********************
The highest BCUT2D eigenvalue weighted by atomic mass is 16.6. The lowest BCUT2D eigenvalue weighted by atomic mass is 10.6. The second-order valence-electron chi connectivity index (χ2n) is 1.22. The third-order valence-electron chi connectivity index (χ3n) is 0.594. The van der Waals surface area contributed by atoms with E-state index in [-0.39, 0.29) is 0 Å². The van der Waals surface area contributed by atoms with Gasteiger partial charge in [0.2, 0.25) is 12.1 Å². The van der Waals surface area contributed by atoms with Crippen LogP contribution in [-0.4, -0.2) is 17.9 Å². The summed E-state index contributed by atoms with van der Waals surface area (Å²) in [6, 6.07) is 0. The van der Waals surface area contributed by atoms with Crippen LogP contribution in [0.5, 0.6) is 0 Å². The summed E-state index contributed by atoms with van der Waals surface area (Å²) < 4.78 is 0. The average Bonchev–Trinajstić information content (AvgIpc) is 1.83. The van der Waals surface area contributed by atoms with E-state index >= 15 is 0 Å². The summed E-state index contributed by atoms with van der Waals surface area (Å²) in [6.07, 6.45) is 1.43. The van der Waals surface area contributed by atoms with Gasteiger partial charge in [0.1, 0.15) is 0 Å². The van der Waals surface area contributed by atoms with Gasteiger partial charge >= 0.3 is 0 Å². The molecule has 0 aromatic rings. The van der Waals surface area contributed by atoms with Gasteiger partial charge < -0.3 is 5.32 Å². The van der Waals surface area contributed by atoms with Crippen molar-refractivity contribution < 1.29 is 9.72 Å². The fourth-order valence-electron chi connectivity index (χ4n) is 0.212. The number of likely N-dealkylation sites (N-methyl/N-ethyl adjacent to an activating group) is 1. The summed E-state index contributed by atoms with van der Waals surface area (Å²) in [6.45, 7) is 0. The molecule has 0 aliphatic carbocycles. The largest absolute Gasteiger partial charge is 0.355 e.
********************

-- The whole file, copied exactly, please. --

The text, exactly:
The highest BCUT2D eigenvalue weighted by atomic mass is 16.6. The lowest BCUT2D eigenvalue weighted by atomic mass is 10.6. The second-order valence-electron chi connectivity index (χ2n) is 1.22. The third-order valence-electron chi connectivity index (χ3n) is 0.594. The van der Waals surface area contributed by atoms with E-state index in [-0.39, 0.29) is 0 Å². The van der Waals surface area contributed by atoms with Gasteiger partial charge in [0.2, 0.25) is 12.1 Å². The van der Waals surface area contributed by atoms with Crippen LogP contribution in [-0.4, -0.2) is 17.9 Å². The summed E-state index contributed by atoms with van der Waals surface area (Å²) in [6, 6.07) is 0. The van der Waals surface area contributed by atoms with Crippen LogP contribution in [0.5, 0.6) is 0 Å². The summed E-state index contributed by atoms with van der Waals surface area (Å²) < 4.78 is 0. The average Bonchev–Trinajstić information content (AvgIpc) is 1.83. The van der Waals surface area contributed by atoms with E-state index >= 15 is 0 Å². The summed E-state index contributed by atoms with van der Waals surface area (Å²) in [6.07, 6.45) is 1.43. The van der Waals surface area contributed by atoms with Gasteiger partial charge in [0.1, 0.15) is 0 Å². The van der Waals surface area contributed by atoms with Gasteiger partial charge >= 0.3 is 0 Å². The molecule has 0 aromatic rings. The van der Waals surface area contributed by atoms with Gasteiger partial charge < -0.3 is 5.32 Å². The van der Waals surface area contributed by atoms with Crippen molar-refractivity contribution < 1.29 is 9.72 Å². The fourth-order valence-electron chi connectivity index (χ4n) is 0.212. The number of likely N-dealkylation sites (N-methyl/N-ethyl adjacent to an activating group) is 1. The summed E-state index contributed by atoms with van der Waals surface area (Å²) in [6.45, 7) is 0. The molecule has 0 aliphatic carbocycles. The largest absolute Gasteiger partial charge is 0.355 e.